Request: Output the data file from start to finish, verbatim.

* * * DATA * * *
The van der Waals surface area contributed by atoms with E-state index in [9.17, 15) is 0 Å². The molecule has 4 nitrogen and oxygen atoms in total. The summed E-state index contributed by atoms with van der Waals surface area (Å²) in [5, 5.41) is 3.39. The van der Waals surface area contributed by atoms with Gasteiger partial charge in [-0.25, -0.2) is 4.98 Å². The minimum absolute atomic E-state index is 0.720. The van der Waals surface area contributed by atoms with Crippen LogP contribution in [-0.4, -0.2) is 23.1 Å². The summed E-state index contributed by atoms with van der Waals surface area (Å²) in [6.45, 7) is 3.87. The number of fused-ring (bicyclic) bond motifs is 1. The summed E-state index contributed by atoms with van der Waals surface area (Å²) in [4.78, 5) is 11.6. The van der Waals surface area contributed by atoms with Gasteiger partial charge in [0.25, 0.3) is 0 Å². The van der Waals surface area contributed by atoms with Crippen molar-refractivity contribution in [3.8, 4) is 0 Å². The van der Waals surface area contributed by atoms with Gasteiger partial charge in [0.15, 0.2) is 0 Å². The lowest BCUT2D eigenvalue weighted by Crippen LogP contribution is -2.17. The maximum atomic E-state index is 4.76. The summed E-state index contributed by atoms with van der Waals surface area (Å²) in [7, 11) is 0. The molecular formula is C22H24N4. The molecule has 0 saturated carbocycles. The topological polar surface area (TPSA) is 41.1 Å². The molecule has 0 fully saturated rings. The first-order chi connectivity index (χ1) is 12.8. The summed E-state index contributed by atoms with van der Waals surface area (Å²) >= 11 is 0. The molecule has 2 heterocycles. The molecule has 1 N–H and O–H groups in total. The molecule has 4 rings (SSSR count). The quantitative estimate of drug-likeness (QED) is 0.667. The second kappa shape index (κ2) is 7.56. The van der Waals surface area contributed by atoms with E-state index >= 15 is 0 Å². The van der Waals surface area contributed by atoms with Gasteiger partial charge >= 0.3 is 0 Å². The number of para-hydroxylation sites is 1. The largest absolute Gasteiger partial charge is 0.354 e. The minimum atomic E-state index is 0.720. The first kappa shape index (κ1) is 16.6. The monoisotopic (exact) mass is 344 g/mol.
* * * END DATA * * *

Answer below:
The van der Waals surface area contributed by atoms with E-state index in [9.17, 15) is 0 Å². The molecule has 4 nitrogen and oxygen atoms in total. The summed E-state index contributed by atoms with van der Waals surface area (Å²) in [5, 5.41) is 3.39. The van der Waals surface area contributed by atoms with Gasteiger partial charge in [-0.25, -0.2) is 4.98 Å². The minimum absolute atomic E-state index is 0.720. The van der Waals surface area contributed by atoms with Crippen LogP contribution in [-0.4, -0.2) is 23.1 Å². The summed E-state index contributed by atoms with van der Waals surface area (Å²) in [6.45, 7) is 3.87. The number of fused-ring (bicyclic) bond motifs is 1. The summed E-state index contributed by atoms with van der Waals surface area (Å²) in [4.78, 5) is 11.6. The van der Waals surface area contributed by atoms with Gasteiger partial charge in [0.25, 0.3) is 0 Å². The van der Waals surface area contributed by atoms with Crippen molar-refractivity contribution in [3.8, 4) is 0 Å². The van der Waals surface area contributed by atoms with Gasteiger partial charge in [0.15, 0.2) is 0 Å². The lowest BCUT2D eigenvalue weighted by Crippen LogP contribution is -2.17. The maximum atomic E-state index is 4.76. The summed E-state index contributed by atoms with van der Waals surface area (Å²) in [7, 11) is 0. The molecular formula is C22H24N4. The molecule has 0 saturated carbocycles. The topological polar surface area (TPSA) is 41.1 Å². The molecule has 0 fully saturated rings. The first-order chi connectivity index (χ1) is 12.8. The summed E-state index contributed by atoms with van der Waals surface area (Å²) >= 11 is 0. The molecule has 2 heterocycles. The molecule has 1 N–H and O–H groups in total. The molecule has 4 rings (SSSR count). The quantitative estimate of drug-likeness (QED) is 0.667. The second kappa shape index (κ2) is 7.56. The van der Waals surface area contributed by atoms with E-state index >= 15 is 0 Å². The van der Waals surface area contributed by atoms with Gasteiger partial charge >= 0.3 is 0 Å². The number of para-hydroxylation sites is 1. The largest absolute Gasteiger partial charge is 0.354 e. The minimum atomic E-state index is 0.720. The first kappa shape index (κ1) is 16.6. The monoisotopic (exact) mass is 344 g/mol.